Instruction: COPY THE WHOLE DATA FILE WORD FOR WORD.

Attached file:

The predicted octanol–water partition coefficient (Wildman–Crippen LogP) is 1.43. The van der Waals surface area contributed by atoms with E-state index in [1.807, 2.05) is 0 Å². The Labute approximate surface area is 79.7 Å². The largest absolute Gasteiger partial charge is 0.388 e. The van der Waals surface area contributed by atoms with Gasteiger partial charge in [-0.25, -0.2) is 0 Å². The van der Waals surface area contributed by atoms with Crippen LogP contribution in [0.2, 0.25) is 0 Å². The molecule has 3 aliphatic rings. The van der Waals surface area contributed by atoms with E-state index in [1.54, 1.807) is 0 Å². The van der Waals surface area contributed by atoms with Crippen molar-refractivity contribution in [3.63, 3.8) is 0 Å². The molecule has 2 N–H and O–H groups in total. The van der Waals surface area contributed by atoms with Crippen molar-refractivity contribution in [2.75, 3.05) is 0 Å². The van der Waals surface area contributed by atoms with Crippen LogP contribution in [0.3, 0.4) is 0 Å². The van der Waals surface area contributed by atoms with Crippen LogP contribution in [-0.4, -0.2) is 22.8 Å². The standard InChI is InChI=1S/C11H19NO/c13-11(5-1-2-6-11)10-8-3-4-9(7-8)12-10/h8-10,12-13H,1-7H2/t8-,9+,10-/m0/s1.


The predicted octanol–water partition coefficient (Wildman–Crippen LogP) is 1.43. The van der Waals surface area contributed by atoms with E-state index in [1.807, 2.05) is 0 Å². The Labute approximate surface area is 79.7 Å². The largest absolute Gasteiger partial charge is 0.388 e. The van der Waals surface area contributed by atoms with Gasteiger partial charge in [-0.25, -0.2) is 0 Å². The van der Waals surface area contributed by atoms with Crippen LogP contribution in [0.2, 0.25) is 0 Å². The molecule has 3 aliphatic rings. The van der Waals surface area contributed by atoms with E-state index in [1.54, 1.807) is 0 Å². The van der Waals surface area contributed by atoms with Crippen molar-refractivity contribution in [3.63, 3.8) is 0 Å². The molecule has 2 N–H and O–H groups in total. The van der Waals surface area contributed by atoms with Crippen molar-refractivity contribution in [2.75, 3.05) is 0 Å². The van der Waals surface area contributed by atoms with Crippen LogP contribution in [0.3, 0.4) is 0 Å². The van der Waals surface area contributed by atoms with Crippen LogP contribution in [-0.4, -0.2) is 22.8 Å². The standard InChI is InChI=1S/C11H19NO/c13-11(5-1-2-6-11)10-8-3-4-9(7-8)12-10/h8-10,12-13H,1-7H2/t8-,9+,10-/m0/s1.